About Pence’s “War on Coal”

About Pence’s “War on Coal”

At Tuesday’s vice presidential debate, Donald Trump’s running mate, Indiana Gov. Mike Pence, alleged that over the past seven and a half years, President Obama has waged a “war on coal.” To hear Gov. Pence tell it, government regulation has caused the decline of coal mining communities across America, and a Trump administration will swoop in to save these communities. The problem is, neither claim is true, and both are dangerous.

Let’s clear the record. For decades, the coal industry has faced economic challenges ranging from mechanization to corporate mismanagement to unstoppable market forces, including access to much cheaper natural gas. Throughout his campaign, Donald Trump has, out of pure political expediency, preyed on the understandable concerns of coal communities. It’s a deplorable tactic that provides no proposals to help the employees of a struggling industry transition to a more sustainable energy economy, a shift most Americans want in order to protect today’s children from the worst impacts of climate change.

The truth is the coal industry’s decline has spanned more than five presidents, including Ronald Reagan and George H.W. Bush, whose administrations saw among the most precipitous loss of coal jobs in U.S. history.

At Tuesday’s debate, Gov. Pence repeatedly claimed voters should elect Donald Trump in order to end the Obama administration’s so-called “war on coal”. Translation: A Trump-Pence administration would end pollution limits on dirty coal-fired power plants, endangering health and accelerating climate change.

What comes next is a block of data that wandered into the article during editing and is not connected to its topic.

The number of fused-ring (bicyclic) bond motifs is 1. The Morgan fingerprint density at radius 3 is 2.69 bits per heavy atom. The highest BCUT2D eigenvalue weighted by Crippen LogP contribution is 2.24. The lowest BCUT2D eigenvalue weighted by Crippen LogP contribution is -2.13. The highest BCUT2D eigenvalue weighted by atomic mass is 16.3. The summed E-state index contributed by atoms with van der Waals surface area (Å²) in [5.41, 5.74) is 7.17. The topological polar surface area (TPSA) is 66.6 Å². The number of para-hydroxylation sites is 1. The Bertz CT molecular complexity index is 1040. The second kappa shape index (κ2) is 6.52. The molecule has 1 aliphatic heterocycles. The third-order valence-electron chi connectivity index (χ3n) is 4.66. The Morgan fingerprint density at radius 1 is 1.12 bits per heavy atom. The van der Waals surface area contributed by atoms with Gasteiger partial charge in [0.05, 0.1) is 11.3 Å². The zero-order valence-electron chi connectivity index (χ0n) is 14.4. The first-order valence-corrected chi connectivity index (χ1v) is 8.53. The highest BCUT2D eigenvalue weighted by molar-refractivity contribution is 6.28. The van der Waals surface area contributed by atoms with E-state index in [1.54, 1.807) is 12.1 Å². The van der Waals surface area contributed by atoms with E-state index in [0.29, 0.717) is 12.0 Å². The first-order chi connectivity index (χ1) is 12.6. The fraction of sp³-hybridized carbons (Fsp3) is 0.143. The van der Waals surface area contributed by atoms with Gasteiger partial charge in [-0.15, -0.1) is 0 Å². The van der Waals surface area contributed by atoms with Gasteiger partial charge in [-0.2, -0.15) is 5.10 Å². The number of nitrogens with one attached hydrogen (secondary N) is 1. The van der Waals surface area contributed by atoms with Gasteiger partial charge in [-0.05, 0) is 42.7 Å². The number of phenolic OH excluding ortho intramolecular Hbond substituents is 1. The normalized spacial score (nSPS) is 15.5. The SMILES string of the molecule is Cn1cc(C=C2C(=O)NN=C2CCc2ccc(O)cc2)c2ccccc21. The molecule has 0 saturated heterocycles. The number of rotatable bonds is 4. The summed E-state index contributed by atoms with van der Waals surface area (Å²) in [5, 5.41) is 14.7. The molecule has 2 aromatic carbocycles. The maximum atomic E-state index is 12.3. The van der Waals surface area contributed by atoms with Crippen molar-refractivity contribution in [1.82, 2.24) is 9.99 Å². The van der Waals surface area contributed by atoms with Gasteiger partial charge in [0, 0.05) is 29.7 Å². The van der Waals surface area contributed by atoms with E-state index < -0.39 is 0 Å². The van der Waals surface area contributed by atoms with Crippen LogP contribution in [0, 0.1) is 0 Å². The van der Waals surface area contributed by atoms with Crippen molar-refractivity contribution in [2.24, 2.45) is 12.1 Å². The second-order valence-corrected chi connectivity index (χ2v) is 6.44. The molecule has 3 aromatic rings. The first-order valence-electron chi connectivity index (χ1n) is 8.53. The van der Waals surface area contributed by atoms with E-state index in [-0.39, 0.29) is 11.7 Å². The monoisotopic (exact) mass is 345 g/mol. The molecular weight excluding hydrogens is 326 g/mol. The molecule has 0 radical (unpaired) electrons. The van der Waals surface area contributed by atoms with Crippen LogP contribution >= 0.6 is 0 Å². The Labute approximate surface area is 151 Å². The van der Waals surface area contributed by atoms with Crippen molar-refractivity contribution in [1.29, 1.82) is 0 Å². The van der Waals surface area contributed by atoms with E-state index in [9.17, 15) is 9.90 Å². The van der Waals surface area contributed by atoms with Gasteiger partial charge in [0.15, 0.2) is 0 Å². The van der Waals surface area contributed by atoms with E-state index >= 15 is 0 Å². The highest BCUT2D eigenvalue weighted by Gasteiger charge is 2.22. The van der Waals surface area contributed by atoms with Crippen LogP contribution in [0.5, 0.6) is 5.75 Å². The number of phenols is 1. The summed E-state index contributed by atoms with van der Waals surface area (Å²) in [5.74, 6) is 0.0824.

On the campaign trail, Trump himself repeatedly vows to bring back coal by eliminating environmental and worker safety regulations he erroneously claims are killing the industry. But if Mr. Trump and Gov. Pence think they are making a clever power play for swing states like Pennsylvania and Ohio, they’re plain wrong. Voters can tell when politicians stoke their fears for political gain. Plus, Pennsylvanians and Ohioans alike overwhelmingly favor clean energy like solar and wind over dirty energy sources.

In the battle for America’s energy future, Hillary Clinton is the real fighter. In addition to her plan to dramatically expand clean energy production, her $30 billion plan to revitalize coal communities would build on President Obama’s efforts to provide miners and their families with alternatives to a dirty and dangerous coal industry. Clinton’s plan would award competitive grants in areas like entrepreneurship and small business development, housing, and education and job training programs. Coal communities deserve this kind of assistance as America transitions to a cleaner energy future.

Gov. Pence should abandon the tall tale of the “war on coal.” In Pennsylvania alone, the clean energy industry employs almost as many Americans as the entire coal industry does nationwide, and voters know it. If Gov. Pence cared about the nearly 70,000 hard-working Americans whose livelihoods in the coal industry are at risk in a changing 21st century economy, he would drop the political charade, quit pandering to the Koch brothers and the GOP donor class, and focus on real solutions to help communities move forward.